Project Description: Over the past few years I have led a Social Sciences and Humanities Research Council research project on innovation in small-scale food systems. This work has considered the supply chains of craft breweries in Manitoba, the role of commercial community kitchens as a space of innovation for small-scale food processors along with wild rice harvest camps and recipe development in northwestern Ontario with Anishinaabe communities. In this project, I would like a student to work with Phil Veldhuis of DirectFarm Manitoba and myself to better understand the participation of Indigenous Peoples (Métis / First Nation) in small-scale food enterprises in Manitoba. The student will undertake a review of literature, websites and farmer markets in Manitoba to identify Indigenous smallscale food enterprises. Ideally, the student will be studying in the fields of agriculture, business, cultural anthropology or cultural geography but we are also open to students with other backgrounds who share our interest in, and passion for, small-scale food enterprises.


John Hanesiak

Contact Information: john.hanesiak@umanitoba.ca

Description of Research: The successful candidate will be part of the Northern Tornadoes Project (NTP) that aims to improve our current tornado climatology (occurrence and strength) as well as better understanding severe storm processes and prediction capabilities in Canada. The student will participate in tornado event and damage surveys across the Prairies, deploy atmospheric remote sensing equipment on the UM campus for data analysis following local storm events, and launch local weather balloons prior to and during severe convective storm events.

Requirements:

  • valid drivers license
  • enrolled in the Environment and Geography B.Sc. atmospheric science stream (should be a second year student or beyond)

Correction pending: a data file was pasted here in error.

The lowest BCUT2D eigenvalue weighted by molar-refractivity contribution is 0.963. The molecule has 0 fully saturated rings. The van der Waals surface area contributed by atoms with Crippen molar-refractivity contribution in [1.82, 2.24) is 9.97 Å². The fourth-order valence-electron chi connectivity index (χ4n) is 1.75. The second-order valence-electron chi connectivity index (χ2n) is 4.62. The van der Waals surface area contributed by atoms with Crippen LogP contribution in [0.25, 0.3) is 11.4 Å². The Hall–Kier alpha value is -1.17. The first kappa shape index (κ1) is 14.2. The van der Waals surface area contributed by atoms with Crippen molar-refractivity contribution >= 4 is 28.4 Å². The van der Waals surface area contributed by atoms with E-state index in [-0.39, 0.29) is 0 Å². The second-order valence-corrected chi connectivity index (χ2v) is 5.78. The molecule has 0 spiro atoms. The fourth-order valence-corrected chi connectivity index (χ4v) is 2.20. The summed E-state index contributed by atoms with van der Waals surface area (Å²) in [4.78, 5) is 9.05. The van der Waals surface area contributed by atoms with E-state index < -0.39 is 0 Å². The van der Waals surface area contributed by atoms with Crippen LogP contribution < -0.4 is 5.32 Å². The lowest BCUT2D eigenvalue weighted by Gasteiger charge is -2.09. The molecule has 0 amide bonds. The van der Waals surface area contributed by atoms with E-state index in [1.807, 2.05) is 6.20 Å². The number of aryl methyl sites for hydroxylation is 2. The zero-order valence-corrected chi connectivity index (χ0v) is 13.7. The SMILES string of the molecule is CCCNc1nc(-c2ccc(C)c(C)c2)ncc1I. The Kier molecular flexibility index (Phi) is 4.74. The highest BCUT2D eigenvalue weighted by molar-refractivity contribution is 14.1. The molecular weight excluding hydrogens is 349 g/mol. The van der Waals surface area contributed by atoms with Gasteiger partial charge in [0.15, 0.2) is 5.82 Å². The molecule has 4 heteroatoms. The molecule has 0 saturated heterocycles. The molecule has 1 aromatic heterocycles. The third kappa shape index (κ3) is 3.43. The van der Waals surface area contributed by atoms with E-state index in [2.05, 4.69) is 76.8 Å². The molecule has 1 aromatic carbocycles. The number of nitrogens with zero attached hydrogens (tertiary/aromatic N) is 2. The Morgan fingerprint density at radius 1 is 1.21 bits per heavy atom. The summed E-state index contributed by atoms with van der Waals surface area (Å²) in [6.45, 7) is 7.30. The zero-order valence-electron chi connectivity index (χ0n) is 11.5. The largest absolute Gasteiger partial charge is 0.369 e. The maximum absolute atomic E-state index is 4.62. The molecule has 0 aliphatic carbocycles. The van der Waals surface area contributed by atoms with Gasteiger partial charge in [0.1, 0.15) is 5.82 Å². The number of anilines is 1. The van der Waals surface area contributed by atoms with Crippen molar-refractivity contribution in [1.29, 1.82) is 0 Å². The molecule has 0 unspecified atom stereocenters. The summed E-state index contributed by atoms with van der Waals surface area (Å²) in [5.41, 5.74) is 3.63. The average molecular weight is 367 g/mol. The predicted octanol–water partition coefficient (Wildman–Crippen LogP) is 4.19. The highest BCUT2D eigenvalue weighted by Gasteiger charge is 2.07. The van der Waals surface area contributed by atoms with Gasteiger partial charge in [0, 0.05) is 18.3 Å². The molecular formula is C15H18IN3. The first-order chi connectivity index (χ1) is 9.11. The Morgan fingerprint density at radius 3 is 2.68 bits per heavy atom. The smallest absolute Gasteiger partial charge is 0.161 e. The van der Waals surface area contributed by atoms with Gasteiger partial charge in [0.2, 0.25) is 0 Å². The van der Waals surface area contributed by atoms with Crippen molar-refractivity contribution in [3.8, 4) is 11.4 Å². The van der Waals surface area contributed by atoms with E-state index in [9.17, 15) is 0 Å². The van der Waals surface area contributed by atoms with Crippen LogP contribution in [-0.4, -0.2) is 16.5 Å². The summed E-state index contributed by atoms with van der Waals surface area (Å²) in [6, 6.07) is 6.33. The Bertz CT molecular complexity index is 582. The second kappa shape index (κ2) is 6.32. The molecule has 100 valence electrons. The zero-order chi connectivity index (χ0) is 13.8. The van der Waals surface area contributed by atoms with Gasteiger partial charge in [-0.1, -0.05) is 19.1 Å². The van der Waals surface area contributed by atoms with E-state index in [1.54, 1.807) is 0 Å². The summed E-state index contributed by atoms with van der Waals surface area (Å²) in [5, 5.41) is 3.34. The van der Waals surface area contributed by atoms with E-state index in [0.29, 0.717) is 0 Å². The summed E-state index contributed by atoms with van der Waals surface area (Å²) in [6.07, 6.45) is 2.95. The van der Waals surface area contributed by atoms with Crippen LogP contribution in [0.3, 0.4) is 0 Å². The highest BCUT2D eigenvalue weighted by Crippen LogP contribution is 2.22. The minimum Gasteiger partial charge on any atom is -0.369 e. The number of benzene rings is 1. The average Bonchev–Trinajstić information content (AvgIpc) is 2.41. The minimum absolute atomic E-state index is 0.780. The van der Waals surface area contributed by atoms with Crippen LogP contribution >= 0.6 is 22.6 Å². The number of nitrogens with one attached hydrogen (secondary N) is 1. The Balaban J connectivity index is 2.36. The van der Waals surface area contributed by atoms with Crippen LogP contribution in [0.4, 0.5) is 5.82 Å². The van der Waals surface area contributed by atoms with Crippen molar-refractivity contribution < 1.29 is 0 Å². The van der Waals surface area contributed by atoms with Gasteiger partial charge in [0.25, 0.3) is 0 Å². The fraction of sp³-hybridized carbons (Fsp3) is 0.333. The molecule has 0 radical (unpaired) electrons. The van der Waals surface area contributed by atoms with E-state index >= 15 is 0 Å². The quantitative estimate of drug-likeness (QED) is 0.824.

• Willing to travel, drive to various Prairie locations and work outdoors
  • proficient with MS word/excel
  • works well in a team environment

CONSERVATION AND ECOLOGY OF GRASSLAND SONGBIRDS

Nicola Koper

Contact Information: nicola.koper@umanitoba.ca

Description of Research: Field work on grassland bird conservation in southern Alberta (based in Brooks), and would work closely with graduate students who are studying the impacts of oil and gas development on grassland birds. The student would learn to do one or more of the following: large and small mammal surveys, snake surveys, bird surveys, sampling vegetation, finding and monitoring grassland songbird nests, putting nest cameras out to observe parent’s behaviour near nests, other behavioural observations, and monitoring and maintaining video cameras.
Students must be willing to work long hours, in all sorts of weather, and be passionate about conservation. Students will gain outstanding experience in applied ecology, conservation, management, field work, data collection and study design, and natural history research.


Characterizing the seismic noise spectrum in Winnipeg for MASW analysis

Andrew Frederiksen

Contact Information: Andrew.Frederiksen@umanitoba.ca

Description of Research: Seismic ambient noise in the Winnipeg area: this project would involve recording ambient seismic noise in the Winnipeg area, using a 24-channel instrument, low-frequency geophones, and different seismic-array geometries, in order to determine whether it is possible to measure the depth to bedrock in this manner.


Clastic Sedimentology and Stratigraphy

Paul Durkin

Contact Information: Paul.Durkin@umanitoba.ca

Description of Research: Please contact Paul contact directly to discuss project opportunities.


Greenhouse Gas and Carbon Cycle Research on Lake Winnipeg

Tim Papakyriakou

Contact Information: Tim.Papakyriakou@umanitoba.ca

Description of Research: Research aims to shore up our understanding of the carbon cycle in Lake Winnipeg, and along the aquatic corridor from the lake to Hudson Bay. Specifically the goal is to characterize the greenhouse
gas footprint of the lake, and the downstream river system to the Bay. The research is team oriented. The students should have an interest in carbon cycle research. The student will assist with the deployment and maintenance of aquatic sensors, sampling of water for analysis in the laboratory, assist with the preparation of sampling gear, and help maintain the project data base. Duties will require the student to occasionally work in Manitoba’s near north for short periods of time as part of a small dedicated research team, and participate on ship and/or boat-based sampling
on Lake Winnipeg and/or the Nelson River.

Qualifications:

  • A strong background in hydrology, aquatic chemistry and/or aquatic ecology;
  • Valid drivers license;
  • No aversion to fieldwork in remote areas, including from a ship or boat.

Freshwater Environmental Science

David Barber

Contact Information: David.Barber@umanitoba.ca

Job Description:

  • Assist Manitoba Great Lakes Project Masters student in collection and analysis of a variety of environmental parameters, including whole water samples